This pair of Ewers at the Victoria & Albert Museum was first thought to be of Italian origin even though this was also a creation of the mother-of-pearl workshops of Gujarat. An identical set is also on display at the British Museum. Like the other objects we’ve looked at so far, silver pins hold the mother-of-pearl plaques in a geometric pattern over a metal frame. The frame is then mounted on a brass disc at the base. X-rays taken by both museums confirm that there is no wood in their construction. One of the ewer’s handles has a round finial on top for further embellishment. However, these ewers most likely did not serve any practical use. They were probably a commission from the Portuguese, along with other luxury display items, for export to Europe.

6. Traveling Cabinet

Mother-of-Pearl Artifacts from Gujarat
Traveling Cabinet, ca. 1610-20, Gujarat (India) @ Victoria & Albert Museum, London.  

This traveling cabinet has a wooden frame with mother-of-pearl inlaid in black lac. Lac is a natural resin that is extremely fragile and flammable. The design depicts intricate patterns including birds, animals, leaves, and other foliage on the front and the outer sides of the cabinet. The lid inlay also features a male figure with a female companion within a stylized pavilion, they are accompanied by a male attendant holding a fly-whisk and female cup-bearer. The cabinet is in storage at the Victoria & Albert Museum in London.

Art, history, mythology, and dachshund enthusiast from New Delhi, based in Los Angeles.

Comments

More in Eastern world

  • The best can-can paintings in Art History. The best can-can paintings in Art History.

    19th Century

    Moulin Rouge and the Folies Bergère: Best Can-Can Paintings in Art History

    By

    Can-can paintings depict the most famous dance of La Belle Époque era. Originating in France, the Can-can, associated with skirts, petticoats, high kicks, splits, and cartwheels became popular in the 1840s. Although originally danced by both women and men, it is now traditionally associated with a...

  • Abstraction

    VIPs… or VICs (Very Important Colors)? Iconic Hues in Art History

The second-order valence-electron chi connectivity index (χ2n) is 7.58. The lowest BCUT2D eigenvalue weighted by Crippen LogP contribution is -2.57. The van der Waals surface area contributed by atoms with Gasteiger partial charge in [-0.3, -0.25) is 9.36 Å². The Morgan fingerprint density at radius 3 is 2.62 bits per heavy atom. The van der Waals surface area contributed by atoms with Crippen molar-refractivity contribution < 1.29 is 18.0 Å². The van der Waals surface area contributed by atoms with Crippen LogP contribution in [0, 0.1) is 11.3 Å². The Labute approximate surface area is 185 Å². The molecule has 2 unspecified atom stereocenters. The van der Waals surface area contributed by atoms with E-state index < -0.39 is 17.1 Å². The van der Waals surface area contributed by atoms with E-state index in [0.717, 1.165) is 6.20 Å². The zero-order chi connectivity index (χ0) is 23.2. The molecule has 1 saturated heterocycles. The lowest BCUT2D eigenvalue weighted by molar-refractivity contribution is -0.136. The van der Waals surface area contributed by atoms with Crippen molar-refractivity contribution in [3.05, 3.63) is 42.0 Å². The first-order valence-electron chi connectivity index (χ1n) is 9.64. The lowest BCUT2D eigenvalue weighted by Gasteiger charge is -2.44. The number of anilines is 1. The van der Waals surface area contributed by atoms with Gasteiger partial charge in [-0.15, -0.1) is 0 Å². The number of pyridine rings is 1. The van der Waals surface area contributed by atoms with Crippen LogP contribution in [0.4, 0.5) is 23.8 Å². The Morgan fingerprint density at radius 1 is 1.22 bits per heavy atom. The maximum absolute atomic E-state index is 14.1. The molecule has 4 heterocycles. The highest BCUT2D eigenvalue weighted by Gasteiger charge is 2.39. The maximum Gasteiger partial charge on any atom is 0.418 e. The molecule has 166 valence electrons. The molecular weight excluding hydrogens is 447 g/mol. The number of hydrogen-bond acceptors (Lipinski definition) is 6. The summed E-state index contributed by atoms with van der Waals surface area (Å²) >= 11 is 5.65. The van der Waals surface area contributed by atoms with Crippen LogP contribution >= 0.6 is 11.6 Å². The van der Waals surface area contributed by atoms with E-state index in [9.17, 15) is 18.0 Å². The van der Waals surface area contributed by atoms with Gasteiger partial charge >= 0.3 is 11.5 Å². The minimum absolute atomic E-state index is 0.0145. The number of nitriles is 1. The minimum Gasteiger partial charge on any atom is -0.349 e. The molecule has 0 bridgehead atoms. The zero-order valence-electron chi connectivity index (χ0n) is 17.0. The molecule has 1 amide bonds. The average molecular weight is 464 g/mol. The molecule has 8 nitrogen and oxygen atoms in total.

By

    Every person probably dreams of leaving a legacy to the world. For artists this is a central goal and they try to do it through their masterpieces of course. Some people even went further though… They gave their name to a hue! Iconic artists used colors...

  • The Khon (Thai masked dance drama) performance with the male dancers in the traditional costumes, one dancer mounts on another dancer's leg, others dancers and the orchestra are sitting in the background The Khon (Thai masked dance drama) performance with the male dancers in the traditional costumes, one dancer mounts on another dancer's leg, others dancers and the orchestra are sitting in the background

    Art Forms

    Khon – The Art of Thai Dance

    By

    As an art form, Thai dance has been honed over many centuries. It is one of the great wonders of the human imagination. We can enter a theater, enjoy a dance performance, and quickly set aside the worries of everyday life. For a time, we can...

  • Ancient Greece

    Depictions of Ajax in Ancient Greek Pottery

    By

    Ancient Greek literature is abundant in legendary heroes who live and die for everlasting glory. Their names and deeds echoed in the conscience of many societies for centuries and continue to do so. Naturally, these epochal literary sources such as epic poems and plays greatly influenced...

  • Artists' Stories

    A Meringue Ballerina: Anna Pavlova in Paintings

    By

    Anna Pavlova, a Russian ballerina, was highly independent for her times. She formed her own company and choreographed her own performances. She toured the world for twenty years and introduced ballet to other parts of the world. Pavlova was so famous that she was honored with...

To Top

Just to let you know, DailyArt Magazine’s website uses cookies to personalise content and adverts, to provide social media features and to analyse traffic. Read cookies policy